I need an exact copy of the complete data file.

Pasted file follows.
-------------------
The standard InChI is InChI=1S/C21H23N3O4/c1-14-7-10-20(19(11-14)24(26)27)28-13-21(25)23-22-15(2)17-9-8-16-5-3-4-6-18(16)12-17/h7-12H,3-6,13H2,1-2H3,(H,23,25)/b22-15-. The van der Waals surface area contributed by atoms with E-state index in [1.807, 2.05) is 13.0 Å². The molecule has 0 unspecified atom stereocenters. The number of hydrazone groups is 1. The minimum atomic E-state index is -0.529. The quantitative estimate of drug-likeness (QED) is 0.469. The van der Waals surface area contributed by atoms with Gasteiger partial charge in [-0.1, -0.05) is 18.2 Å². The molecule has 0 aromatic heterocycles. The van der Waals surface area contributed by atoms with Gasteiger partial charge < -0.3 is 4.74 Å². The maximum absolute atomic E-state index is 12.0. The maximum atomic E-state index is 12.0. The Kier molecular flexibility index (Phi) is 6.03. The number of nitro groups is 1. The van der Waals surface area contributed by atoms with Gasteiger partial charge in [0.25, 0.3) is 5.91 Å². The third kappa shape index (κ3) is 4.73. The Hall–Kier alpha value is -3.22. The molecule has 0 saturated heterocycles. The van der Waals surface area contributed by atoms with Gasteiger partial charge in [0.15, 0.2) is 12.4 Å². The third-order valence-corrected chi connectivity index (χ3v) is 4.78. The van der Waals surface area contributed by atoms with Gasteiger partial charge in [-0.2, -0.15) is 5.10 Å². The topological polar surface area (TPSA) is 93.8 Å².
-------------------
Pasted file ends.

The standard InChI is InChI=1S/C21H23N3O4/c1-14-7-10-20(19(11-14)24(26)27)28-13-21(25)23-22-15(2)17-9-8-16-5-3-4-6-18(16)12-17/h7-12H,3-6,13H2,1-2H3,(H,23,25)/b22-15-. The van der Waals surface area contributed by atoms with E-state index in [1.807, 2.05) is 13.0 Å². The molecule has 0 unspecified atom stereocenters. The number of hydrazone groups is 1. The minimum atomic E-state index is -0.529. The quantitative estimate of drug-likeness (QED) is 0.469. The van der Waals surface area contributed by atoms with Gasteiger partial charge in [-0.1, -0.05) is 18.2 Å². The molecule has 0 aromatic heterocycles. The van der Waals surface area contributed by atoms with Gasteiger partial charge < -0.3 is 4.74 Å². The maximum absolute atomic E-state index is 12.0. The maximum atomic E-state index is 12.0. The Kier molecular flexibility index (Phi) is 6.03. The number of nitro groups is 1. The van der Waals surface area contributed by atoms with Gasteiger partial charge in [0.25, 0.3) is 5.91 Å². The third kappa shape index (κ3) is 4.73. The Hall–Kier alpha value is -3.22. The molecule has 0 saturated heterocycles. The van der Waals surface area contributed by atoms with Gasteiger partial charge in [0.15, 0.2) is 12.4 Å². The third-order valence-corrected chi connectivity index (χ3v) is 4.78. The van der Waals surface area contributed by atoms with Gasteiger partial charge in [-0.2, -0.15) is 5.10 Å². The topological polar surface area (TPSA) is 93.8 Å².